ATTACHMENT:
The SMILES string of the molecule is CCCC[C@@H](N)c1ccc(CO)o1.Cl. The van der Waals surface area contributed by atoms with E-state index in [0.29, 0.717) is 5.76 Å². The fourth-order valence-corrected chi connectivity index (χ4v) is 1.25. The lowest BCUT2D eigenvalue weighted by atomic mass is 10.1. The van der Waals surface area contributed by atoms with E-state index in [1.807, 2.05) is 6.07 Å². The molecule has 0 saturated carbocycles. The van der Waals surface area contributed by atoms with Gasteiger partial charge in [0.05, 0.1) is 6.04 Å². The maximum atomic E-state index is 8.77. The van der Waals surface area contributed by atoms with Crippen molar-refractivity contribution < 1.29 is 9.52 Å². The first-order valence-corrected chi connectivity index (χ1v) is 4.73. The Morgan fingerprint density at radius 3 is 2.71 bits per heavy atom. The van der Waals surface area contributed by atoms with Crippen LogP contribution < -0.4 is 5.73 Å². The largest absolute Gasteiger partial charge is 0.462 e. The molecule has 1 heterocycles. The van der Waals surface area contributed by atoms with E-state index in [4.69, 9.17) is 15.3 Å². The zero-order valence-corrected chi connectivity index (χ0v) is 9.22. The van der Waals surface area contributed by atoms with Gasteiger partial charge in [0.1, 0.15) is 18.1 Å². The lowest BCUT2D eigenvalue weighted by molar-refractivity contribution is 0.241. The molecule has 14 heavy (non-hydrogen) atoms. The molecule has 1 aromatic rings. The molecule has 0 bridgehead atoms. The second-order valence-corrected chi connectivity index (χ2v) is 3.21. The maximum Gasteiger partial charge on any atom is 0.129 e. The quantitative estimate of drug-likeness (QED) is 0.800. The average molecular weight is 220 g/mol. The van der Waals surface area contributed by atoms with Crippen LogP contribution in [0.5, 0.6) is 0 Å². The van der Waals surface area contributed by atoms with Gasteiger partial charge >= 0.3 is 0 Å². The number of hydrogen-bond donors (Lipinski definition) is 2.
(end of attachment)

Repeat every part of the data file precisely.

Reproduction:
The SMILES string of the molecule is CCCC[C@@H](N)c1ccc(CO)o1.Cl. The van der Waals surface area contributed by atoms with E-state index in [0.29, 0.717) is 5.76 Å². The fourth-order valence-corrected chi connectivity index (χ4v) is 1.25. The lowest BCUT2D eigenvalue weighted by atomic mass is 10.1. The van der Waals surface area contributed by atoms with E-state index in [1.807, 2.05) is 6.07 Å². The molecule has 0 saturated carbocycles. The van der Waals surface area contributed by atoms with Gasteiger partial charge in [0.05, 0.1) is 6.04 Å². The maximum atomic E-state index is 8.77. The van der Waals surface area contributed by atoms with Crippen molar-refractivity contribution < 1.29 is 9.52 Å². The first-order valence-corrected chi connectivity index (χ1v) is 4.73. The Morgan fingerprint density at radius 3 is 2.71 bits per heavy atom. The van der Waals surface area contributed by atoms with Crippen LogP contribution < -0.4 is 5.73 Å². The largest absolute Gasteiger partial charge is 0.462 e. The molecule has 1 heterocycles. The van der Waals surface area contributed by atoms with E-state index in [4.69, 9.17) is 15.3 Å². The zero-order valence-corrected chi connectivity index (χ0v) is 9.22. The van der Waals surface area contributed by atoms with Gasteiger partial charge in [0.1, 0.15) is 18.1 Å². The lowest BCUT2D eigenvalue weighted by molar-refractivity contribution is 0.241. The molecule has 14 heavy (non-hydrogen) atoms. The molecule has 1 aromatic rings. The molecule has 0 bridgehead atoms. The second-order valence-corrected chi connectivity index (χ2v) is 3.21. The maximum Gasteiger partial charge on any atom is 0.129 e. The quantitative estimate of drug-likeness (QED) is 0.800. The average molecular weight is 220 g/mol. The van der Waals surface area contributed by atoms with Crippen LogP contribution in [0.5, 0.6) is 0 Å². The van der Waals surface area contributed by atoms with Gasteiger partial charge >= 0.3 is 0 Å². The number of hydrogen-bond donors (Lipinski definition) is 2.